1. ^ a b c d "Statistics for Professional wrestlers". PWI Presents: 1995 Wrestling Almanak and book of facts. Kappa Publications. pp. 59–76. 2000 Edition.
  2. ^ Online World of Wrestling. "Paul Roma". Retrieved February 19, 2011.
  3. ^ "WWF - 84". The History of WWE. Retrieved October 27, 2020.
  4. ^ "WWF - 87". The History of WWE. Retrieved October 27, 2020.
  5. ^ Graham Cawthon. "WWF Show Results 1987". Retrieved December 21, 2014. Roma pinned Orton after Muraco accidentally reversed a small package
  6. ^ a b Graham Cawthon. "WWF Show Results 1987". Retrieved December 21, 2014. the champions originally won the match when Bret pinned Roma with his feet on the ropes at 2:56 but Mr. T, acting as the enforcer of the WWF, overruled the pinfall
  7. ^ a b c d e "RF Video Shoot Interview with Paul Roma". Retrieved December 25, 2019.
  8. ^ Brian Shields (2006). Main event – WWE in the raging 80s (4th ed.). Pocket Books. ISBN 978-1-4165-3257-6.
  9. ^ "1987". January 16, 2023.
  10. ^ Graham Cawthon. "WWF Show Results 1988". Retrieved December 21, 2014. after Smash hit Roma with Fuji's cane behind the referee's back
  11. ^ "WWF SummerSlam Results (1990)". Archived from the original on September 10, 2012. Retrieved April 3, 2007.
  12. ^ a b Graham Cawthon. "WWF Show Results 1990". Retrieved April 3, 2007. December 27, 1990: WWF Tag Team Champions Bret Hart & Jim Neidhart defeated Paul Roma & Hercules
  13. ^ "WWF WrestleMania Results (VII)". Retrieved April 3, 2007.
  14. ^ "WWF SummerSlam Results (1991)". Archived from the original on September 10, 2012. Retrieved April 3, 2007.
  15. ^ "WWF UK Tour results (WWF at Royal Albert Hall)". Retrieved April 3, 2007.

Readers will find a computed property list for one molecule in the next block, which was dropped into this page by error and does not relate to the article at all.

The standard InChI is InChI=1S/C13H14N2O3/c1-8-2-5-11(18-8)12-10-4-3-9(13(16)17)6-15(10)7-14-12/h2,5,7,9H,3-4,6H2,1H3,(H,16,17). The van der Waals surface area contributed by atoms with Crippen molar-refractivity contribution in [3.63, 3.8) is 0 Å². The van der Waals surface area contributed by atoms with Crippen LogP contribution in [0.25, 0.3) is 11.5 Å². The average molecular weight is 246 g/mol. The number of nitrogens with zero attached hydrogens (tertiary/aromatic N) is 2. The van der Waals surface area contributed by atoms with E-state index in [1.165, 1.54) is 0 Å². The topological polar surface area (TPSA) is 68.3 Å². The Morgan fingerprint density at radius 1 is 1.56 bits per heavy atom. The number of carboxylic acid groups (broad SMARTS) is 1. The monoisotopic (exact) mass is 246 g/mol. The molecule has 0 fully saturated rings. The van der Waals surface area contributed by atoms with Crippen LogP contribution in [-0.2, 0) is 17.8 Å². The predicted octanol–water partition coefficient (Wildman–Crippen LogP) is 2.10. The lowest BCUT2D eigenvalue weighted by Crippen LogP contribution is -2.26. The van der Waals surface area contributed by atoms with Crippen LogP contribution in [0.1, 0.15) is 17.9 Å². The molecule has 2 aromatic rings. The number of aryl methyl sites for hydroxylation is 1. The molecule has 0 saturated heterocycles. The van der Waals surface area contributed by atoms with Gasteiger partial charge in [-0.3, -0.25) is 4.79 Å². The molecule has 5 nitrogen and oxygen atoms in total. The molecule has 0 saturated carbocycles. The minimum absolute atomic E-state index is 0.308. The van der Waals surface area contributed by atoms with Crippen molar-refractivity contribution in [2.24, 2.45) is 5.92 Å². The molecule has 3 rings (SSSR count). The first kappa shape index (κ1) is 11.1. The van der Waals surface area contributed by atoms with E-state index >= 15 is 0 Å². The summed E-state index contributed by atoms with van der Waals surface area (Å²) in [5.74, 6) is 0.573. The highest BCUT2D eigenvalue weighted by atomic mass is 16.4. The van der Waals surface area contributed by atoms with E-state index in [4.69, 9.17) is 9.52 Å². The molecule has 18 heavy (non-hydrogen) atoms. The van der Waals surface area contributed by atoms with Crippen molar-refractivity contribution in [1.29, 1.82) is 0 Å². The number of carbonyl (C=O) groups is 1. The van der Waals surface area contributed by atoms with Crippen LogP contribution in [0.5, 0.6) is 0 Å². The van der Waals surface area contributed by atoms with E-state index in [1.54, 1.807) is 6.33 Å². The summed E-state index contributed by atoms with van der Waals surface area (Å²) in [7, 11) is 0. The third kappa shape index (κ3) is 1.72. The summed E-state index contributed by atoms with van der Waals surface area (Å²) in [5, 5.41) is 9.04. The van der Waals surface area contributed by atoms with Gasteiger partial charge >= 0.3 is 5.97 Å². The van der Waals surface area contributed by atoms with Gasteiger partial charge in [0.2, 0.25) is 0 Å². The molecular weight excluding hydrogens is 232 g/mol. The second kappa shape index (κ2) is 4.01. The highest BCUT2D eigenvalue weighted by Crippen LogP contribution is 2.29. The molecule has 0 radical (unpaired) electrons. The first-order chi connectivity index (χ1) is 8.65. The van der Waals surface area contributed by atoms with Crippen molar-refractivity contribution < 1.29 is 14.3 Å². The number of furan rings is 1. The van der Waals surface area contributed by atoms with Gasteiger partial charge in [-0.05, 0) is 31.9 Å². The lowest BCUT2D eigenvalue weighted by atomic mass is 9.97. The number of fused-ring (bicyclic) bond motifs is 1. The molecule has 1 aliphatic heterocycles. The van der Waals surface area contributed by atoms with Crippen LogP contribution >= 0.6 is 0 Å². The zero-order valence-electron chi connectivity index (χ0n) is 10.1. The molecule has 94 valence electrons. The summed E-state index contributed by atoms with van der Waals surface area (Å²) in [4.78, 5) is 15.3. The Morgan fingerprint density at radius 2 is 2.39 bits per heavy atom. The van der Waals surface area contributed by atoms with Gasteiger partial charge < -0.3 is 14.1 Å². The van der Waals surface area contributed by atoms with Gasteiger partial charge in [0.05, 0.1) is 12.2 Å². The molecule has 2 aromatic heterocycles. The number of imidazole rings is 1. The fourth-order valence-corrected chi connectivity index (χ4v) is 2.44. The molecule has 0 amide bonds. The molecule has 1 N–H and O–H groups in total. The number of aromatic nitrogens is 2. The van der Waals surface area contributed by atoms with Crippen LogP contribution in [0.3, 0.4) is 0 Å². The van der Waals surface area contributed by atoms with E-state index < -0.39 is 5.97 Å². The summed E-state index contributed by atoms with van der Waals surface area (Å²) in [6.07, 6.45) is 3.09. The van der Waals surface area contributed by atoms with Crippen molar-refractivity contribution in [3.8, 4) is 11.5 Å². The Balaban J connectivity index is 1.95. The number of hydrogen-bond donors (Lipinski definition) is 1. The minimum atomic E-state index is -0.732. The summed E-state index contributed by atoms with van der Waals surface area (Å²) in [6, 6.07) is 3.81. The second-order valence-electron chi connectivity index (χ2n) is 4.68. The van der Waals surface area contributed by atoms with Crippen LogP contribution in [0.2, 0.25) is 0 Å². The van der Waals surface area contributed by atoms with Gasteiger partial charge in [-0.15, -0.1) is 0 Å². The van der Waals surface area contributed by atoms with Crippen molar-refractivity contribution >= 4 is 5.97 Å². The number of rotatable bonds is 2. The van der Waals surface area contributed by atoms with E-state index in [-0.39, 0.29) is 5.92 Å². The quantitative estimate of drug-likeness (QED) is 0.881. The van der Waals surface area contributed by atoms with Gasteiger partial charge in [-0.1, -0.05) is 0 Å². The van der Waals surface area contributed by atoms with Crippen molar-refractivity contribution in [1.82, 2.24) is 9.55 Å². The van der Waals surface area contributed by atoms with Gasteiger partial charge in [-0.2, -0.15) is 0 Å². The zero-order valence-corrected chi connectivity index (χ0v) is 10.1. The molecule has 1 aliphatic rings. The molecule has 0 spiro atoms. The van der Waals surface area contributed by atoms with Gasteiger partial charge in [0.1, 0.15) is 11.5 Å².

16. ^ "Paul Roma: Bret Hart Said Power & Glory Was The Best Team He'd Ever Seen". 411MANIA.
  17. ^ a b c d e Royal Duncan & Gary Will (2006). Wrestling Title Histories (4th ed.). Archeus Communications. ISBN 0-9698161-5-4.
  18. ^ "WCW Starrcade Results (1993)". Retrieved April 7, 2007.
  19. ^ "WCW Clash of the Champions Results (XXVI)". Archived from the original on June 24, 2008. Retrieved April 7, 2007.
  20. ^ "WCW Bash at the Beach Results (1994)". Retrieved April 7, 2007.
  21. ^ Mick Foley (2000). Have A Nice Day: A Tale of Blood and Sweatsocks. HarperCollins. p. 277. ISBN 0-06-103101-1.
  22. ^ "WCW Fall Brawl Results (1994)". Retrieved April 7, 2007.
  23. ^ ""He lost a job for that s**t" - Alex Wright on former WWE star no-selling his moves". July 19, 2022. Retrieved February 10, 2023.
  24. ^ Graham Cawthon. "WWF Show Results 1998". Retrieved April 7, 2007. December 30, 1997: Alex & Paul Roma defeated Ross Greenburg & Brian Walsh
  25. ^ a b Solie's Vintage Wrestling. "IAW Heavyweight Title History". Retrieved April 7, 2007.
  26. ^ "EWF « Events Database « CAGEMATCH - The Internet Wrestling Database".
  27. ^ BoxRec. "Paul Roma (Boxing Record)". Retrieved April 3, 2007.
  28. ^ BoxRec. "Jerry Arentzen (Boxing Record)". Retrieved April 3, 2007.
  29. ^ BoxRec. "Norman Fortini (Boxing Record)". Retrieved April 3, 2007.
  30. ^ BoxRec. "Norman Shrink (Boxing Record)". Retrieved April 3, 2007.
  31. ^ "Paradise Alley Wrestling". Archived from the original on May 18, 2015. Retrieved May 9, 2015.
  32. ^ "IFBB Pro Evan Centopani Q&A - Page 581".
  33. ^ "CWA World Middleweight Championship". Retrieved May 18, 2015.